Cleaning Validation. Official requirements

Here you will find answers to the following questions:

  • What should be regulated in a cleaning procedure?
  • How should a risk assessment be carried out?
  • Which parameters must be taken into account during a cleaning validation?
  • How should limits for the cleaning validation be established?
  • Which sampling procedures are acceptable?
  • How should the cleaning validation be documented?

Cleaning procedures should be suitable to their intended purpose. This should be proved by a cleaning validation. The cleaning validation must ensure that the quality of the drug product produced using an equipment is not influenced by cross-contamination from the previous product, tenside residue or microorganisms.

The design and surface properties must be taken into consideration when facilities and equipment are constructed, so that parts which come into contact with the product are adequately accessible for the cleansing agent and are easy to dry after cleaning. (See chapter Mechanical components.)

Written cleaning procedures must be established for all equipment parts which are in contact with the product. The contents listed in figure 8.A-1 should be taken into consideration for this (see chapter Validatability of cleaning procedures).

Control contents of a cleaning procedure

Necessary contents of cleaning procedures

  • Responsibilities for carrying out and monitoring of cleaning
  • equipment parts to be cleaned
  • Areas of application for the cleaning procedures: e.g. water soluble or non-water soluble product residues, cleaning between identical or different products
  • Cleansing agents and utensils (e.g. brushes, fleeces, pumps)
  • Time of cleaning, duration of cleaning (including the time required for the cleansing agent to take effect)
  • Type and duration of drying after cleaning
  • Protection from external influences after cleaning (e.g. placing covers over areas)
  • maximum allowable holding times: From end of production to start of cleaning, or end of cleaning to start of production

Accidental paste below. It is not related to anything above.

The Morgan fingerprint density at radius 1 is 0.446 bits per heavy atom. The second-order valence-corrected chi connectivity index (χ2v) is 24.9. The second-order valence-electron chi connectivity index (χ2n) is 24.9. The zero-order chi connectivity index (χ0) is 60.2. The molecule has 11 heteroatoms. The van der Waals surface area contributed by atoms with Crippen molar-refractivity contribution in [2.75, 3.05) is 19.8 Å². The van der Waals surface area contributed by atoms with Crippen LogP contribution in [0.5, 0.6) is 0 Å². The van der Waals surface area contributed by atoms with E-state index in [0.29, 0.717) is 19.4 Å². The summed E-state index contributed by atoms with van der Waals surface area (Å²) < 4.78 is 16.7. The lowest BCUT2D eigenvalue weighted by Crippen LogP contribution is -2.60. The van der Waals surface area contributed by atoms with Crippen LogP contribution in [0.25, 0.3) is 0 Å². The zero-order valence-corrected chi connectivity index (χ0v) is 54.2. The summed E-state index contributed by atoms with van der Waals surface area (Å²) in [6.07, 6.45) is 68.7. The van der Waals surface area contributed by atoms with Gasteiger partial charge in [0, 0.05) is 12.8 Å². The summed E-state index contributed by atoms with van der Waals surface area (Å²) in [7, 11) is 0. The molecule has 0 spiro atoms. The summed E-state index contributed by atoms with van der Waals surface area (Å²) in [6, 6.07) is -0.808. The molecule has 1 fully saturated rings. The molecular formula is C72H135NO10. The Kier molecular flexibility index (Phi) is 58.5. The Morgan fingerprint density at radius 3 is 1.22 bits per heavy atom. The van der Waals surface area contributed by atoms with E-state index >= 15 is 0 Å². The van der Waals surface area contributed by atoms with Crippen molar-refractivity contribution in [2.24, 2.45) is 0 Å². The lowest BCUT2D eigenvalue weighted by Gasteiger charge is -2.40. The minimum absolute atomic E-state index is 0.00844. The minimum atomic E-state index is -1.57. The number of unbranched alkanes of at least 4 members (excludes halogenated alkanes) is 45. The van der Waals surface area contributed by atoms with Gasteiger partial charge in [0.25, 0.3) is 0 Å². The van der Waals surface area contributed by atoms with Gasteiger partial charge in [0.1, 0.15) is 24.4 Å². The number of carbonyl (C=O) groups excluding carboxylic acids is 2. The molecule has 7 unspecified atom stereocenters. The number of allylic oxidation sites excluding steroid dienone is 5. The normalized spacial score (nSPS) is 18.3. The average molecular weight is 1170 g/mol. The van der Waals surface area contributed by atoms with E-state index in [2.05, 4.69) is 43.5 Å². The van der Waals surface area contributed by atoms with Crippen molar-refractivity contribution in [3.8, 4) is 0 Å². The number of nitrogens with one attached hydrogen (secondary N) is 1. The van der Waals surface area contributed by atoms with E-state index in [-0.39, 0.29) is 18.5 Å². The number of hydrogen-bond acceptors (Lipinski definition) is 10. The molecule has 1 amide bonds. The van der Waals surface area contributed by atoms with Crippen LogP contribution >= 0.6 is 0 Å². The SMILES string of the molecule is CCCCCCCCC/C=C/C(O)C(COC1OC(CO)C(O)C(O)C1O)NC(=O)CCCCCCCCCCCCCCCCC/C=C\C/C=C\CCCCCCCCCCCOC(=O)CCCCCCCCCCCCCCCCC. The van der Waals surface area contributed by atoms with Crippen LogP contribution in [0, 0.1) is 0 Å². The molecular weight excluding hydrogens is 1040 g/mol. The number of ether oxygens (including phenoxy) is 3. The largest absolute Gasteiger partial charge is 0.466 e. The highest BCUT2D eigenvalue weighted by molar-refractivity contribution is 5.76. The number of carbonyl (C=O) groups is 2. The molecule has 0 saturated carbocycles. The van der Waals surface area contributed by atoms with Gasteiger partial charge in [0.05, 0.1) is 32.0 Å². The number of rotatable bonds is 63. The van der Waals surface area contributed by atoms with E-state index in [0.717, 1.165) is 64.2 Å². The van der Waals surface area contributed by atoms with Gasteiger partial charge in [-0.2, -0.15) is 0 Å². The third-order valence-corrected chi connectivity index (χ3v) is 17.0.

• Instructions on possible follow-up cleaning
  • Documentation of cleaning


For automated cleaning processes (CIP systems) (see chapter 1 CIP (Cleaning in Place) and chapter 8.B.3 Validating manual and automated cleaning procedures), the process parameters (e.g.: pressure, temperature, time, sequences) will have to be established in particular.

Responsible staff has to be trained on the cleaning procedures. The instructions must be locally accessible.

The critical parameters of a cleaning procedure can be determined by risk analysis. A prerequisite for the risk analysis is an established cleaning procedure with a defined cleaning objective (acceptance criteria). The risk analyses should evaluate the influence of product-, equipment- and process-specific parameters on the cleaning objective.

With regard to the product, the solubility of the ingredients, the tendency of the product towards crust formation and, where relevant, residues left by coloured ingredients should be reviewed as being critical factors to the success of the cleaning.

The equipment should be checked to see if the design (inaccessible surfaces, dead zones) or the surface materials (adsorption phenomena) could jeopardise the success of the cleaning. This check should also provide justification for the selection of the sampling points during the validation.

The FMEA method is an option for presentation of risks which should evaluate any process deviations which may occur.

  • Why can a deviation occur? What is the likelihood of deviation from a process parameter? Can the cleaning procedure be designed in such a way that this error cannot occur? This aspect will be more critical with manual cleaning procedures than with automated procedures.
  • Is it possible to carry out checks which are able to detect a specified deviation in time? How likely is it that a deviation will be discovered? Are corrective actions still possible at the time the deviation is discovered?
  • What consequences does a deviation have on the success of the cleaning procedure or on the safety of the sequence of operation?

As a result of the risk analysis it is acceptable to combine equipment of comparable design and products with comparable chemical and physical properties in groups and to select one representative of each group as a validation object, according to a worst case approach. This selection must be justified and documented.

Acceptance criteria must be defined before the validation begins. For the parameters specified in figure , limits will have to be established. (See chapter Acceptance criteria and limit calculation.)